I don't expect you'll have a similar problem with the Look pedals as the larger cleat provides its own lateral stability.
I'm a competitive CAT3 in my early 30's. I have been racing for 4 seasons and during the regular season I train 14 - 16 hrs a week and race pretty actively. Every 3-4 weeks I schedule a rest week where I ride less than 5 hrs at recovery pace, and include 2-3 days completely off the bike. I find that for several days following a rest week, I feel sluggish and unmotivated and have trouble riding at higher intensities. I'm wondering if this is typical, or am I taking too much time off the bike. After a few days of regular workouts I'm usually back to normal.
Earl Zimmermann replies:
Overall your training levels seem to be in line with your peers and depending on the different types of events you are racing, it might be considered above average.
You physical responses could be considered normal given the training cycle. Based on your in season training levels you are taking too much time off the bike during your rest week.
I would suggest that you ride everyday during your rest week and alternate between recovery and endurance pacing. Use one day during the middle of the week to catch up with life in general, friends and family. This should allow you to return to your higher level of training sooner and not feeling as sluggish.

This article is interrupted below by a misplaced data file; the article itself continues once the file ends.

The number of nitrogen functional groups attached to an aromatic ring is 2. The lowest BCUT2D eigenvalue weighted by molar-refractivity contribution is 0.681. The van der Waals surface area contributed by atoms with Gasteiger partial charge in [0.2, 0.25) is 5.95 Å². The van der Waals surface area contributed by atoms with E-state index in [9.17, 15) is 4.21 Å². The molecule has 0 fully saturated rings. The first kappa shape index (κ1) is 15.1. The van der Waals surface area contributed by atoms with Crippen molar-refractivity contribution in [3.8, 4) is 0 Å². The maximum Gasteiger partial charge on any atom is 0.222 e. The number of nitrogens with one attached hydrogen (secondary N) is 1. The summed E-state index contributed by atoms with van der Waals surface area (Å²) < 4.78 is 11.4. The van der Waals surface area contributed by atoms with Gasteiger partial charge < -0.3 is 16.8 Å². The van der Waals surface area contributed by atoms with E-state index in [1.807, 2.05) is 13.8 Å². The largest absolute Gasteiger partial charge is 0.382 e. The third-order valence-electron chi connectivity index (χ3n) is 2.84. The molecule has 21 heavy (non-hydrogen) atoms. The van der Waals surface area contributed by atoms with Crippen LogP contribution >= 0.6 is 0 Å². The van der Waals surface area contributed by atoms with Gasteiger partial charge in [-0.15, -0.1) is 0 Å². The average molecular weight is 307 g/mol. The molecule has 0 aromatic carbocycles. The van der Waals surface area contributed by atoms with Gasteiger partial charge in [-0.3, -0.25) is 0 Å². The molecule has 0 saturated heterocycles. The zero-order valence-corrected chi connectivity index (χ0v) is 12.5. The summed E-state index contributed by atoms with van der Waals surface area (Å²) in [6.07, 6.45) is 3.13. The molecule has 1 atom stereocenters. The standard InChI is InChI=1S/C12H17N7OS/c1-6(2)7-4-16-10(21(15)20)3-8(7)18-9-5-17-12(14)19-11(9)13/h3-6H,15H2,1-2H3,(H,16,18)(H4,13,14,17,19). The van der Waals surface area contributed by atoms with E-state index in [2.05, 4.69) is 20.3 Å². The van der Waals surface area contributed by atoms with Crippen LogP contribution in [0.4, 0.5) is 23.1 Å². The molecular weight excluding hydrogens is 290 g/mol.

I am a 27 year old cyclist/racer (cat III road expert mtn) with some leg pain and numbness issues.
After months of frustration, I think I've discovered that the root of my problems comes from an old knee injury. In 2003 I had surgery to repair a torn medial meniscus in my right knee, and during the surgery they noticed that the cartilage below the kneecap was gone, so several holes were "poked" (don't know the medical term) in the kneecap to facilitate scar tissue regrowth. After the surgery I was able to return to racing and felt fairly good, but after two years I began to develop pain in my right hamstring during squash and cycling. I recently began seeing a PT who diagnosed the main problem as an inflammation of the sciatic nerve. After seeing him a few times the injury is getting better and I'm able to ride again mostly pain free, though the stretches he's prescribed to me are painful and sometimes especially after a hard ride there is significant stiffness and soreness in the right leg.
Yesterday on a ride I was doing a rather steep and long climb at close to maximum effort, and began to experience numbness in my left leg on the outside of my glut, and also some numbness in my left toes.
I did experience a very similar sensation last year during a 40k TT, also in the left leg, which I attributed to not being accustomed to the TT position during hard effort.
My questions can be boiled down to this: Is there a specific positioning aspect that affects the sciatic nerve? I have never been professionally fitted, nor have I ever felt truly comfortable on the bike, but I don't know if professional fitting is an option for me (don't know of anyone in the area and cost issues).
Some additional information:
On a few occasions during especially hard/hot races/rides I have experienced cramping, and it is almost always in my right hamstring exclusively.